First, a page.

Well, I had done just about nothing this week, and was a bit worried about coming up with anything worth writing about, when I decided to go to the Hollywood Farmer's Market, because that's something I really love. And I hadn't been there in a while, especially by myself. I think I forget sometimes that I can also go and do things alone, and it still counts as doing things.
That's a very sweet thing, being alone. It's just a completely different feeling. And sometimes it's a tossup between whether I like being by myself out in the world or being with others. It's just two different experiences. Like, when I go the farmer's market with my friends, which is usually the case, we are learning about each other and exploring together and interacting with one another and sharing food and deciding and buying things together.
And then, when I go alone, I'm interacting with the vendors, and tasting things I might not have otherwise tasted, and stopping to listen to the out of tune asian man playing his guitar for longer maybe than I would if someone else was with me, and smiling at the bassist of the jazz quartet while tapping my foot as they play "Take 5" thinking of my dad again because he introduced me to Dave Brubeck and jazz and I will forever be thankful for that, and maybe standing there too long as well because I get lost in thoughts of happiness and love and how beautiful the world is.
I must say, too, that whenever I do go to farmer's markets alone, I always reminisce about visiting my sister when she was living in Paris years ago. There was just about a farmer's market on every street, and at this one we went to, right by her apartment, by the Notre Dame, by the Seine, so romantic, I made us buy a baguette because I just had to be walking around Paris with a baguette in my arms. And what a good trip that was! Part of my coming of age, really, as I was starting to see myself as a girl in the world apart from my hometown and family. I was me. In the world. Just me. And I knew then that I got to be that everywhere and truly explore everything on my own.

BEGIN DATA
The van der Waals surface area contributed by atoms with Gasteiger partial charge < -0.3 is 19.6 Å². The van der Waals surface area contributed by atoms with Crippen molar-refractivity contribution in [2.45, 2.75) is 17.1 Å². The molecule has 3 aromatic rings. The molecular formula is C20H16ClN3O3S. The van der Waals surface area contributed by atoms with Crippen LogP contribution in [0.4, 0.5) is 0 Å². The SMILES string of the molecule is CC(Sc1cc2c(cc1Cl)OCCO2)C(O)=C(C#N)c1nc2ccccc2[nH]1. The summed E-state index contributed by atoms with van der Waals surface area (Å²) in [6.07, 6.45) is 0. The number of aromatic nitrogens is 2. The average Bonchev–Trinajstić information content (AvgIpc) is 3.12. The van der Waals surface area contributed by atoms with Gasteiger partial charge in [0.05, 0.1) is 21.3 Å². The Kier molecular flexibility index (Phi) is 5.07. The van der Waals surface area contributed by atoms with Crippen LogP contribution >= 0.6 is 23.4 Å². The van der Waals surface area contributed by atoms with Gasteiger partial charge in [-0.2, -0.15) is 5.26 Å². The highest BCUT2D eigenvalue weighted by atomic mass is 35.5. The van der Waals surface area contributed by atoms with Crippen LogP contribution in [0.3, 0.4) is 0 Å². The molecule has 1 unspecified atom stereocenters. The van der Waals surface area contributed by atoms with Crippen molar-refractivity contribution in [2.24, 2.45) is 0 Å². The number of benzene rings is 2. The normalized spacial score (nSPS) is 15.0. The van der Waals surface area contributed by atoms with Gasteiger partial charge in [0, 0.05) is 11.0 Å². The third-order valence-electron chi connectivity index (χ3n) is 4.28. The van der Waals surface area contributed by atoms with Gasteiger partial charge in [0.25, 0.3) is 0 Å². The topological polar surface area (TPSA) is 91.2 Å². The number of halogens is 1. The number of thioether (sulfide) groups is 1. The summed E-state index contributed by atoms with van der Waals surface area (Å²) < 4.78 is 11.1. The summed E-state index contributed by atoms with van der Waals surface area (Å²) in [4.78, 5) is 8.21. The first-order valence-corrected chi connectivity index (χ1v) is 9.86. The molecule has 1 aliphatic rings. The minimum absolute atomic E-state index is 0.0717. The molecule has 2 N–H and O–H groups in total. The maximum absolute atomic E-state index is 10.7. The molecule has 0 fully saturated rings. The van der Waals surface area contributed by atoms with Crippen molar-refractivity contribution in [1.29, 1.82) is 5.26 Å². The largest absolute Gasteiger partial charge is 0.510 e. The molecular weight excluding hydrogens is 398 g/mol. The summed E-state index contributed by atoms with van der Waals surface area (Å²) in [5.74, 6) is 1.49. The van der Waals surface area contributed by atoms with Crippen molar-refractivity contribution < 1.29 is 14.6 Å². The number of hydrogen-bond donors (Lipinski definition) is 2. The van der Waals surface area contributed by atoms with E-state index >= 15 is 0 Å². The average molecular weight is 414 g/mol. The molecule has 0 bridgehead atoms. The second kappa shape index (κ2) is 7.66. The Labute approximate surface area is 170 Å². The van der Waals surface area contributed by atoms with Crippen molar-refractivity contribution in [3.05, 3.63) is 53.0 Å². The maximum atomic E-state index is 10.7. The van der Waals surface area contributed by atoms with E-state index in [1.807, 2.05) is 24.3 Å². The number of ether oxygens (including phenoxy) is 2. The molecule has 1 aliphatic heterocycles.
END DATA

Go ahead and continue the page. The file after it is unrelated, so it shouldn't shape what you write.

Speaking of doing things alone, I decided to hang a few paintings in my place a couple of nights ago. I'm slowly putting everything together, and I realized how much easier it is to hang paintings with someone else there. For perspective, especially, but also for holding the measuring tape while I hold the painting and the pencil to mark the spot. But it was really fun doing it by myself, because I just had hammers and nails and paintings and tape measures in my hands and I kept dropping things and giggling and talking to myself out loud. And then I had one painting up and tried to get the next one at the same level and it came out about half an inch lower, so I raised it, and then the other one was lower, but I liked the higher one better, so I moved the other one higher and then I just laughed again because they're still not even, and now I have four holes in the wall, instead of two and soon probably six. And I know if someone had been with me there would only be two and it sure wouldn't have taken as long. But would I have giggled at my self so much and had quite as much fun climbing around, trying to balance everything? Probably not. It was really fun for me to be by myself trying to keep perfecting something and failing but the resulting experience was perfect.